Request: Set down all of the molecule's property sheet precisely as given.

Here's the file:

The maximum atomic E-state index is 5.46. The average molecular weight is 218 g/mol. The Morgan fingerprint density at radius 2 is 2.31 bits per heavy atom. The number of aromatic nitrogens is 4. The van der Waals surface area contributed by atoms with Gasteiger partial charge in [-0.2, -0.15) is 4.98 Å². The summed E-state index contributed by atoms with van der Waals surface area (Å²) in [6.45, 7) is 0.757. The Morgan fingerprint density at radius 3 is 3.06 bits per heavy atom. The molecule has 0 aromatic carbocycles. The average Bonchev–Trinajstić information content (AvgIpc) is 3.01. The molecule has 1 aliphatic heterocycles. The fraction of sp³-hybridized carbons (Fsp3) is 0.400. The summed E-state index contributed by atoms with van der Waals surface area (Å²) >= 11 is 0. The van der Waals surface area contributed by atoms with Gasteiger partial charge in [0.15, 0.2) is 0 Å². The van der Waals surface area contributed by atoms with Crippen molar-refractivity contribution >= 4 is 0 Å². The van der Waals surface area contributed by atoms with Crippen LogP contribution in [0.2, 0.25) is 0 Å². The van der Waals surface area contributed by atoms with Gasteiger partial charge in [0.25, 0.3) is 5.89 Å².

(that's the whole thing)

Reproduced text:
The maximum atomic E-state index is 5.46. The average molecular weight is 218 g/mol. The Morgan fingerprint density at radius 2 is 2.31 bits per heavy atom. The number of aromatic nitrogens is 4. The van der Waals surface area contributed by atoms with Gasteiger partial charge in [-0.2, -0.15) is 4.98 Å². The summed E-state index contributed by atoms with van der Waals surface area (Å²) in [6.45, 7) is 0.757. The Morgan fingerprint density at radius 3 is 3.06 bits per heavy atom. The molecule has 0 aromatic carbocycles. The average Bonchev–Trinajstić information content (AvgIpc) is 3.01. The molecule has 1 aliphatic heterocycles. The fraction of sp³-hybridized carbons (Fsp3) is 0.400. The summed E-state index contributed by atoms with van der Waals surface area (Å²) >= 11 is 0. The van der Waals surface area contributed by atoms with Gasteiger partial charge in [0.15, 0.2) is 0 Å². The van der Waals surface area contributed by atoms with Crippen molar-refractivity contribution >= 4 is 0 Å². The van der Waals surface area contributed by atoms with Crippen LogP contribution in [0.2, 0.25) is 0 Å². The van der Waals surface area contributed by atoms with Gasteiger partial charge in [0.25, 0.3) is 5.89 Å².